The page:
The April 4th deadline to apply for a big-game license is fast approaching. And if you plan to hunt big game in Colorado this fall, now’s the time to submit your application.
Although Colorado offers a variety of over-the-counter (OTC) hunting licenses, many big-game tags, called “limited licenses,” are only available through the annual drawing.
Whether this is your first time applying for a limited license or you’ve applied before but are seeking some additional tips, here’s some information to help you successfully navigate this year’s drawing. Read more
If you’re a big-game hunter, now’s the time to prepare for Colorado’s limited-license drawing. The application deadline for this year’s drawing is April 4.
Did you know that Colorado Parks and Wildlife’s Draw Recap Reports provide a valuable resource to help you apply for a limited big-game license? The newly redesigned reports show how many licenses were available last year in all game management units (GMUs) throughout Colorado, how many hunters applied for those limited licenses, how many of those hunters were successful drawing and preference-point requirements. Be sure to study these reports before submitting your 2017 big-game application. Knowledge is power! Read more
Elk gather at a baiting site in the Gunnison Basin. Video capture by Jerry Neal/CPW.
Gunnison, Colorado is famous for its severe winters and snow-covered landscapes. In fact, the small, Western Slope town has earned the reputation as one of the coldest places in North America because of its sustained periods of sub-zero and record-low temperatures.
By Gunnison’s standards, 2016-17 brought warmer-than-average temperatures throughout fall and early winter. However, above average snowfall across the region in late December and early January created difficult forage conditions for big-game animals. To locate food, elk and deer moved to the lowest areas of their winter range, bringing them dangerously close to Highway 50. Read more
The author (right) with a Pheasants Forever member.
So, you’re new to Colorado, or perhaps you’ve lived here for a long time and have always been curious about the traditional outdoor pursuits but have never participated yourself. If you fit into the statistical curve, the biggest reason you’ve cited for not taking the first step to becoming an angler or hunter is lack of somebody to teach you. That’s right, if you were not taught outdoor skills at a young age, getting that knowledge later in life has proven to be the major barrier to entry for those wanting to hunt, fish and generally enjoy the benefits of a life in the great outdoors. But, it doesn’t have to be that way!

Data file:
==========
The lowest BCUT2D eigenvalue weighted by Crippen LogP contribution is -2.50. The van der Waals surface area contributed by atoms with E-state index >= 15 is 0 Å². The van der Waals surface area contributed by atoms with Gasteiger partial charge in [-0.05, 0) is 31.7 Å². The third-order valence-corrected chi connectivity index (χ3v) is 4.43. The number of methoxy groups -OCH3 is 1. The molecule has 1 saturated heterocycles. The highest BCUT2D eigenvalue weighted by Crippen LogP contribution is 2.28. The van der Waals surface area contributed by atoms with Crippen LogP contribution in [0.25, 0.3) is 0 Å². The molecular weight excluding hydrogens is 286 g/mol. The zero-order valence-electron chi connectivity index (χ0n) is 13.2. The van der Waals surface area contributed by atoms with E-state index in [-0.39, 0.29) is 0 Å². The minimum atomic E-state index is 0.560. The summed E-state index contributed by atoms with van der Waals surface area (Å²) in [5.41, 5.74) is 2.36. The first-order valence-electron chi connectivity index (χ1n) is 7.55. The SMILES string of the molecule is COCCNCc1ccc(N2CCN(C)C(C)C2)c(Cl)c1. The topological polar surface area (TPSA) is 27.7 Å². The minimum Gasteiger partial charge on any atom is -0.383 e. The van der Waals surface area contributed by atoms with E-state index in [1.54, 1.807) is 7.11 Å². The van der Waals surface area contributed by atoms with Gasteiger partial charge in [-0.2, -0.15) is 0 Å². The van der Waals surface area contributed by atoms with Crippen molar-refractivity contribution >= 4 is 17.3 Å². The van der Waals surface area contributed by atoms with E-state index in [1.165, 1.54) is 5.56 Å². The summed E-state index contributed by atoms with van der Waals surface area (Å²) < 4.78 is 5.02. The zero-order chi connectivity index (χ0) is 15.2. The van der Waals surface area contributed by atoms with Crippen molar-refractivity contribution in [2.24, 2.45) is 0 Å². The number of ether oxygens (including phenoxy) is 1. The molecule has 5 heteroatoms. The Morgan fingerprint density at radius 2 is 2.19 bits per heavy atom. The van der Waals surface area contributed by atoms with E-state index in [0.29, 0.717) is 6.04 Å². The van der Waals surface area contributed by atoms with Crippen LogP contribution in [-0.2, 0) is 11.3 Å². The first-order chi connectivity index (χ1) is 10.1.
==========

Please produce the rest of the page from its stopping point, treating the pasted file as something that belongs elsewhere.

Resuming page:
First off, why would you want to take up hunting or fishing? An increasingly common reason for adults getting out there is the desire to eat better quality food of known origin. Want to know where your protein came from? Harvest it yourself. Wild game and fish are nutrient dense, chemical free and very, very free-range. Physical exercise, a reason to explore your outdoor resources and inner self and the general feeling of accomplishment are also all great reasons to take that first step. But how? Read more
Daybreak on the Rusty Spurr Ranch.
It is 3 a.m., and my dad is ready to head out. After weeks of anticipation, the time had finally come. Finally, I was going on my first hunting trip for a mule deer. After jumping out of bed, stuffing my face with whatever breakfast was available, I boarded our van. We had started packing the evening before for a weekend of hunting and camping under the stars, and now it was finally time for the adventure to begin.
A distance of 105 miles from my home in Highlands Ranch awaited our hunting spot; Kremmling, Colorado . It was still dark at 6 a.m. when we reached our youth hunt coordinator, Ted Zagone’s, quiet residential subdivision. Mr. and Mrs. Zagone were very welcoming. Mrs. Shelly Zagone offered us hot chocolate, coffee and sandwiches. Mrs. Zagone showed me the pictures of her son who serves in the United States Navy. She was so proud of him and missed him so much. I felt so happy for her and hoped that I would make my parents feel proud someday of my accomplishments.